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Old 11-09-2017, 09:43 AM   #15
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Google says:

"California law says the maximum length of any vehicle is 40-feet 0-inches. Obviously this excludes many motorhomes, so in 2001 the Stated passed an exemption for motorhomes from 40 feet to 45 feet in length, but with major restrictions."
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Old 11-09-2017, 10:20 AM   #16
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I drove it from Sacramento to Oakland with no problem but I want to try and take it LA >> NYC >> LA.
So, how did it drive???? Was it crazy around corners? Didja get some looks???
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Old 11-09-2017, 11:10 AM   #17
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I think you'll find that those regulations apply to commercial vehicles. The mention of "privately-owned" refers to owner/operators, not private motorists driving for personal reasons.
While I completely agree that the interpretation I gave above sounds like an absurdly unreasonable over-reach... this is California and air quality we're talking about. If anybody in the nation will do such a thing it'll be them.

Did you take the time to read the Final Regulation Order? It begins as follows:
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(b) Scope and Applicability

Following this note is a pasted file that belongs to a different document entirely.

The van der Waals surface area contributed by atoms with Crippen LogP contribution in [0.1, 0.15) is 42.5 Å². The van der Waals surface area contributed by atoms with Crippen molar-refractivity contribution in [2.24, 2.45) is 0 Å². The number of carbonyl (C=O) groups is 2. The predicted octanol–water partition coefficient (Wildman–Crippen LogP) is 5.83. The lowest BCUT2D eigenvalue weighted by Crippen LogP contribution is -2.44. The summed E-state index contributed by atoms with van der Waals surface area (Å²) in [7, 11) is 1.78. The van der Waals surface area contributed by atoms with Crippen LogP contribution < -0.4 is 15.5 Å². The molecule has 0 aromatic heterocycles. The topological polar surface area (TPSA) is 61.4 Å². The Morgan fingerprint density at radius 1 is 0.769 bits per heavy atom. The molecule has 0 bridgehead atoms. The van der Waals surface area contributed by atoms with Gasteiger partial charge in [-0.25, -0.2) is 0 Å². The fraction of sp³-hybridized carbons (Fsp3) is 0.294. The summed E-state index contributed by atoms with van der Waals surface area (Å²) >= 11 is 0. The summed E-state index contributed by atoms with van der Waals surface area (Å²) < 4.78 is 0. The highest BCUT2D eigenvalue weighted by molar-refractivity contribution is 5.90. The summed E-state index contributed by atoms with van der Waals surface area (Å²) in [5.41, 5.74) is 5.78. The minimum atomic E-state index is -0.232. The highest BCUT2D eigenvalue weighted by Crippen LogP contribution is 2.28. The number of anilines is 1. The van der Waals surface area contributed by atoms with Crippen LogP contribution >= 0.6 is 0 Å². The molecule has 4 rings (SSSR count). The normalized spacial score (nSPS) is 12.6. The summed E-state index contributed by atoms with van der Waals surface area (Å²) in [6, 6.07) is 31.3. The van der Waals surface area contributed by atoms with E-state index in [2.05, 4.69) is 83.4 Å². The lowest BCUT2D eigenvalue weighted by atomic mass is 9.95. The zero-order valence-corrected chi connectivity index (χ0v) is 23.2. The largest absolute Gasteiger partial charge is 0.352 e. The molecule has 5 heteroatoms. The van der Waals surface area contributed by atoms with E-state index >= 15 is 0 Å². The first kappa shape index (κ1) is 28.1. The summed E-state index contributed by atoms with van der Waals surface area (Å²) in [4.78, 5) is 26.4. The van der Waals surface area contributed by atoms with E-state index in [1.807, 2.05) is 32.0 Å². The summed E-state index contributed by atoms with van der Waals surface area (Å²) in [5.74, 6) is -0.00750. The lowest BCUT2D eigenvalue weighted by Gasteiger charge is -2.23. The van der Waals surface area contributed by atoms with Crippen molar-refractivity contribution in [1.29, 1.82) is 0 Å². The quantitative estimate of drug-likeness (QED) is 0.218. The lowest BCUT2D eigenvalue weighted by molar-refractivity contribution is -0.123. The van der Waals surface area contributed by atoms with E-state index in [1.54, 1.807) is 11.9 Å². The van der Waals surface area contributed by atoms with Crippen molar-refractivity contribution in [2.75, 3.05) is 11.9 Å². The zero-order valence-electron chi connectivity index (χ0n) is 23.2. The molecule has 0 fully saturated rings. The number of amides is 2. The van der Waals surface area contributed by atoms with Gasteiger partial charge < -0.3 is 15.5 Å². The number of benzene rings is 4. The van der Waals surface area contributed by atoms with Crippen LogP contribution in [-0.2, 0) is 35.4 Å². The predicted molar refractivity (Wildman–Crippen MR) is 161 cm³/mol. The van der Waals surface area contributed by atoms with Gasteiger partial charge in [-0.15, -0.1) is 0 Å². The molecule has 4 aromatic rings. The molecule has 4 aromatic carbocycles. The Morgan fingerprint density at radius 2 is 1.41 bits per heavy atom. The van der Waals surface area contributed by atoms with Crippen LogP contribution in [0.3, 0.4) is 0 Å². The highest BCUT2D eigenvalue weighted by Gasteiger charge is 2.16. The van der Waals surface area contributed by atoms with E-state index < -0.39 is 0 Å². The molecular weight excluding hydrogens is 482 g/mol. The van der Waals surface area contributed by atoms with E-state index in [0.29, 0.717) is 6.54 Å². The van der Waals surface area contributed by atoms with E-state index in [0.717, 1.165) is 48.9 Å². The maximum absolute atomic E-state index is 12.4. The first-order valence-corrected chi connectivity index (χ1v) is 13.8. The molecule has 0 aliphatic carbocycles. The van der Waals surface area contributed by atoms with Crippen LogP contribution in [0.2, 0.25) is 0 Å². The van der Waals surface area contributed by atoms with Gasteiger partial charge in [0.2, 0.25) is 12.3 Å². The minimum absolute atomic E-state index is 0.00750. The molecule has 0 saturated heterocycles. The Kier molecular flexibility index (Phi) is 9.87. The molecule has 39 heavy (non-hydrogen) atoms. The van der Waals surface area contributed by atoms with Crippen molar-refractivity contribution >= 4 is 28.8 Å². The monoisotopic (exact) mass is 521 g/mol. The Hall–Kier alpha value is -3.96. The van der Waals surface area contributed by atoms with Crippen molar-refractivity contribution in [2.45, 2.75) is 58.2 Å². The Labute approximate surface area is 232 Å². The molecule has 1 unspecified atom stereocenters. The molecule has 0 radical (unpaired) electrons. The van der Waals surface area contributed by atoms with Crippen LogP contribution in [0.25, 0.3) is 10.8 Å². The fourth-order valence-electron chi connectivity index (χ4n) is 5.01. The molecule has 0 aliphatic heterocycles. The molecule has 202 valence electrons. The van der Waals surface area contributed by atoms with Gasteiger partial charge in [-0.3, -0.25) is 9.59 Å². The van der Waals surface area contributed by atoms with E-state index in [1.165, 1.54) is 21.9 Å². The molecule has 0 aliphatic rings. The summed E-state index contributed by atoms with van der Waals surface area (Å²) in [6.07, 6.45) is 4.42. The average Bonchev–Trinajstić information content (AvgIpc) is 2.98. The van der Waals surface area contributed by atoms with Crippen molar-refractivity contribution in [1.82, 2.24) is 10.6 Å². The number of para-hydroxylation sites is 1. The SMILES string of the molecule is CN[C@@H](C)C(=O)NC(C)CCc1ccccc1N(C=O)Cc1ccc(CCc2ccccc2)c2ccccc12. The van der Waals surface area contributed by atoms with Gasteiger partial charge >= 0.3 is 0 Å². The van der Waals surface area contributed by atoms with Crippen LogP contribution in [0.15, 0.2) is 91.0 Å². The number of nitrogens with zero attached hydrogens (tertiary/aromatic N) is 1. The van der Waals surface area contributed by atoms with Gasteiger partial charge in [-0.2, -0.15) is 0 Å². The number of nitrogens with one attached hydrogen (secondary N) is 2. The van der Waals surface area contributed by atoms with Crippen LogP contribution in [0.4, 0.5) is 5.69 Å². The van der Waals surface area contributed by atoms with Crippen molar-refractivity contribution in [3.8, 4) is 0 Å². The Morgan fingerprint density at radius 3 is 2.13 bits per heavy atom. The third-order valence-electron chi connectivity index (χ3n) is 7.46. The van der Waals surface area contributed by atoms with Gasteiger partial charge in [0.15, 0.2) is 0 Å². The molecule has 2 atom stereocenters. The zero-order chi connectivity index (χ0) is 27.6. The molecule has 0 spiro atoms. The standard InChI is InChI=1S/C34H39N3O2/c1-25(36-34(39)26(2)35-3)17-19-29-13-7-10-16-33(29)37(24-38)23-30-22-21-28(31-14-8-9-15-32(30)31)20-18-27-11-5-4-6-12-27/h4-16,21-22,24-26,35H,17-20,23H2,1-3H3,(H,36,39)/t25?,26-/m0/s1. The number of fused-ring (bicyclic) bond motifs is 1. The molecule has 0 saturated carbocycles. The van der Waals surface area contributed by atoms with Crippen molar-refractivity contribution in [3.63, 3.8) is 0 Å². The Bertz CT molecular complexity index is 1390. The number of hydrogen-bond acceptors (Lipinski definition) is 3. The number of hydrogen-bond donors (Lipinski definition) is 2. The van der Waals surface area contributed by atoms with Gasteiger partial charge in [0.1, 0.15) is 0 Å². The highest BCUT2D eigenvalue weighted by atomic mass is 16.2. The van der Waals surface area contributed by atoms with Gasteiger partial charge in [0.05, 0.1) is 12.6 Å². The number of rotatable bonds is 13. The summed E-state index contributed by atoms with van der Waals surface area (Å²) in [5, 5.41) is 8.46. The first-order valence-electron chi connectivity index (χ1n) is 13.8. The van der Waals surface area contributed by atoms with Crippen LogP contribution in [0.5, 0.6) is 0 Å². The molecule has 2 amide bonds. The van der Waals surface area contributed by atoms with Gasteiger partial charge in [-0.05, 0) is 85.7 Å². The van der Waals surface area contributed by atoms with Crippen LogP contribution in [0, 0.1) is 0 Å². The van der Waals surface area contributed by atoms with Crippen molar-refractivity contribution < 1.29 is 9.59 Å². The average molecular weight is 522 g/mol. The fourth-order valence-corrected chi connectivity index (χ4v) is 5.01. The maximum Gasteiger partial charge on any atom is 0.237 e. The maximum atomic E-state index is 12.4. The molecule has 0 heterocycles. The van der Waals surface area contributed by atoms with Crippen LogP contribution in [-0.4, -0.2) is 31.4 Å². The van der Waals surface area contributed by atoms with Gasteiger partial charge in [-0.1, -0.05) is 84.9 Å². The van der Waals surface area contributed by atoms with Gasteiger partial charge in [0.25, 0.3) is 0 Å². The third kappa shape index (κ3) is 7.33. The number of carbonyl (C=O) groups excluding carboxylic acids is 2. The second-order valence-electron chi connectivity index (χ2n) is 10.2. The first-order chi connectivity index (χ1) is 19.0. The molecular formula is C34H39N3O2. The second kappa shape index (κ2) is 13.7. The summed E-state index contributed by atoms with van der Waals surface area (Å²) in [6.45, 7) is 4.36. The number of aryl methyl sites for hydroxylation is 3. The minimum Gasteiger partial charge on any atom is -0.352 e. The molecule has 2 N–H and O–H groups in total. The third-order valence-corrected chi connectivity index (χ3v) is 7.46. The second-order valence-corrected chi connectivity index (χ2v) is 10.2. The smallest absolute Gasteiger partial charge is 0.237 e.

Except as provided in subsection (c), this regulation applies to any person, business, federal government agency, school district or school transportation provider that owns or operates, leases, or rents, affected vehicles that operate in California. The regulation also applies to persons that sell affected vehicles in California and those described in section 2025(x). Affected vehicles are those that operate on diesel-fuel, dual-fuel, or alternative diesel-fuel that are registered to be driven on public highways, were originally designed to be driven on public highways whether or not they are registered, yard trucks with on-road engines or yard trucks with off-road engines used for agricultural operations, both engines of two-engine sweepers, schoolbuses, and have a manufacturer’s gross vehicle weight rating (GVWR) greater than 14,000 pounds (lbs).
(c) Exemptions
This regulation does not apply to:
(1) Vehicles subject to the solid waste collection vehicle rule commencing with title 13, CCR, section 2021;
(2) Vehicles owned or operated by a municipality, as defined in title 13, section 2020(b), that comply with the Best Available Control Technology (BACT) requirements of title 13, CCR, section 2022.1(a)(1);
(3) Vehicles subject to the fleet rule for public transit agencies commencing with title 13, CCR, section 2023;
(4) Vehicles subject to the rule for mobile cargo handling equipment at ports and intermodal rail yards commencing with title 13, CCR, section 2479;
(5) Military tactical support vehicles, as described in title 13, CCR, section 1905;
(6) Authorized emergency vehicles as described in California Vehicle Code (Veh. Code), section 165;
(7) Off-road vehicles equipped with engines subject to title 13, CCR, sections 2401, 2411, 2421, 2432, and 2449;
( Dedicated snow-removal vehicles as defined in section 2025(d)(16);
(9) Historic vehicles as defined in section 2025(d)(36);
(10) Motor homes for non-commercial private use;
(11) Except as specified in section 2025(l) vehicles subject to the regulation for drayage trucks commencing with title 13, CCR, section 2027 until January 1, 2023;
(12) Trucks with a GVWR of 19,500 lbs or less with a pick-up bed used exclusively for personal, non-commercial, or non-governmental use; and